*To be on the safe side, I’m keeping him out of the garden this weekend!  (Though the garden is, in general, one of his stress-relieving activities.)

Posted in Health | 3 Comments

Blueberry boy

So, I did it.  I sucked it up and went blueberry picking with my toddler.

The night before, I posted this to Facebook:

Torn about taking G blueberry picking tomorrow. It would be easier w/o him, and I wouldn’t have to worry about nap timing if I leave him behind. Someone tell me it will be okay if I take him?

I was really on the fence.  I liked the idea of sharing the experience with him, but I was fairly sure I would accomplish more without him, and I really don’t like messing with nap time.  Some things are sacrosanct, and nap and bed times fall into that category around here!  And I could always take him next summer, right?

But I was going to have my MIL along to help, so I went for it.  Unfortunately, I didn’t plan well, so Tuesday morning found me madly running around the house, trying to get our lunch packed, self dressed, potty and some toys packed . . . . I really almost called the whole thing off then and there, and the first five minutes in the car, on the way to meet my MIL were no better.  Whiny toddler, still-stressed and frazzled mama — not a pretty picture.  I forced myself to take a few deep breaths and just drive.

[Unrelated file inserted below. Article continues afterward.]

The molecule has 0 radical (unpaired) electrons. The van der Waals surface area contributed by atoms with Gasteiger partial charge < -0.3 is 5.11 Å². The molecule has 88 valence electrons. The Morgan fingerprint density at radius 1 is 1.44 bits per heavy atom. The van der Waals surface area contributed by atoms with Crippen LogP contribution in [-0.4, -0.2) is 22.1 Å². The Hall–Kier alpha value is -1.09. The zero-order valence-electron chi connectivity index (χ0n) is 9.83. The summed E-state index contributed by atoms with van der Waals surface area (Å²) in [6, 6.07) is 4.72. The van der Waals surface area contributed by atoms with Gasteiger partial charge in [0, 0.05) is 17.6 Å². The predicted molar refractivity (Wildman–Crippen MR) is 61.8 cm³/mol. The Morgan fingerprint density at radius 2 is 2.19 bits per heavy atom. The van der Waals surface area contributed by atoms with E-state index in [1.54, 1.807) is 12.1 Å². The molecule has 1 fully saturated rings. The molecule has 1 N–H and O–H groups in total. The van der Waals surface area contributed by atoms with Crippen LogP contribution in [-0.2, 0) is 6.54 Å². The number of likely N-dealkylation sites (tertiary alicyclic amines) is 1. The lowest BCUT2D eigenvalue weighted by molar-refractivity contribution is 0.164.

Anyway, my game plan was to start early and tire the little Pookle out enough during the morning that he would nap in the car on the way back (car napping = often not his strong suit).

The blueberry patch was already hopping by the time we arrived (and unfortunately, already fairly picked over — there were, technically, plenty of blueberries out there, but at this stage, it took longer to pick a given amount).

As expected, Gabriel went right to work, picking and eating blueberries.  I love that my not-quite 3-year-old totally knows how to identify ripe berries.

[Note: if the video is not working, try a different browser or adjusted settings.]

My goals for the morning were to pick 5-6 gallons of blueberries and keep G from turning into a blueberry, a la Violet Beauregard in Willy Wonka.

Turns out the second was more of a success than the first.  After about twenty minutes of Sir eating everything he picked (and asking for contributions from us), I stumbled across “construction site blueberry picking.”

My big bucket was the dump truck, and Sir’s little bucket was the backhoe scoop.  His mission was to fill the backhoe scoop with berries, and dump them into the dump truck.  This game yielded almost an hour of picking and [mostly] not eating!


In the end, given the not-so-great picking conditions, my MIL and I, combined, only picked about 4.5 gallons of berries.  She’s planning a trip to Wisconsin and hopes to find more berries there, so she very generously gave all her pickings to us.  Still short of my goal, but not bad!

My nap plan sort-of worked: within 5 minutes of leaving the blueberry farm, G was snoring in the backseat.  However, I made my plan thinking that the farm was about 90 minutes from home, instead of the 50 minutes it actually is (I was aware of the corrected driving time, and thus reduced nap time, going into it).  I knew he would almost certainly wake up when we exited the interstate, but I wasn’t willing to drive extra just to extend the nap.  A 35-minute nap is NOT ideal, but better than nothing!

Posted in Cuteness, Food | Tagged | 1 Comment